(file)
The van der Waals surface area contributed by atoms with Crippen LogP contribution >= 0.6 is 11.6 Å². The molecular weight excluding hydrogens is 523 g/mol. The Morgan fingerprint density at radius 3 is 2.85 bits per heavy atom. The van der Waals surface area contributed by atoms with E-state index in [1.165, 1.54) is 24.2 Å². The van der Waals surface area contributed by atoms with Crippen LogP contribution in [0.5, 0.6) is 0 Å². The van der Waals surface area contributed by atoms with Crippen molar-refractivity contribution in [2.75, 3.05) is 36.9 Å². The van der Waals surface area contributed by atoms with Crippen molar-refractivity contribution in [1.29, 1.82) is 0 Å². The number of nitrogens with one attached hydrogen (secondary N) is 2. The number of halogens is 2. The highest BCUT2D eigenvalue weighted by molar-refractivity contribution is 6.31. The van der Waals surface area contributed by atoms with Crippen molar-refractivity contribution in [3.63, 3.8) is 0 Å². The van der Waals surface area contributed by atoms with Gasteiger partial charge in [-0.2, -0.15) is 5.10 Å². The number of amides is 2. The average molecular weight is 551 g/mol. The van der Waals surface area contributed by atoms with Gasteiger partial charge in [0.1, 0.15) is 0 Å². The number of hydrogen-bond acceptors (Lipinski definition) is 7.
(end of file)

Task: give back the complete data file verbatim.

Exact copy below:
The van der Waals surface area contributed by atoms with Crippen LogP contribution >= 0.6 is 11.6 Å². The molecular weight excluding hydrogens is 523 g/mol. The Morgan fingerprint density at radius 3 is 2.85 bits per heavy atom. The van der Waals surface area contributed by atoms with E-state index in [1.165, 1.54) is 24.2 Å². The van der Waals surface area contributed by atoms with Crippen LogP contribution in [0.5, 0.6) is 0 Å². The van der Waals surface area contributed by atoms with Crippen molar-refractivity contribution in [2.75, 3.05) is 36.9 Å². The van der Waals surface area contributed by atoms with Crippen molar-refractivity contribution in [1.29, 1.82) is 0 Å². The number of nitrogens with one attached hydrogen (secondary N) is 2. The number of halogens is 2. The highest BCUT2D eigenvalue weighted by molar-refractivity contribution is 6.31. The van der Waals surface area contributed by atoms with Crippen molar-refractivity contribution in [3.63, 3.8) is 0 Å². The van der Waals surface area contributed by atoms with Gasteiger partial charge in [-0.2, -0.15) is 5.10 Å². The number of amides is 2. The average molecular weight is 551 g/mol. The van der Waals surface area contributed by atoms with Gasteiger partial charge in [0.1, 0.15) is 0 Å². The number of hydrogen-bond acceptors (Lipinski definition) is 7.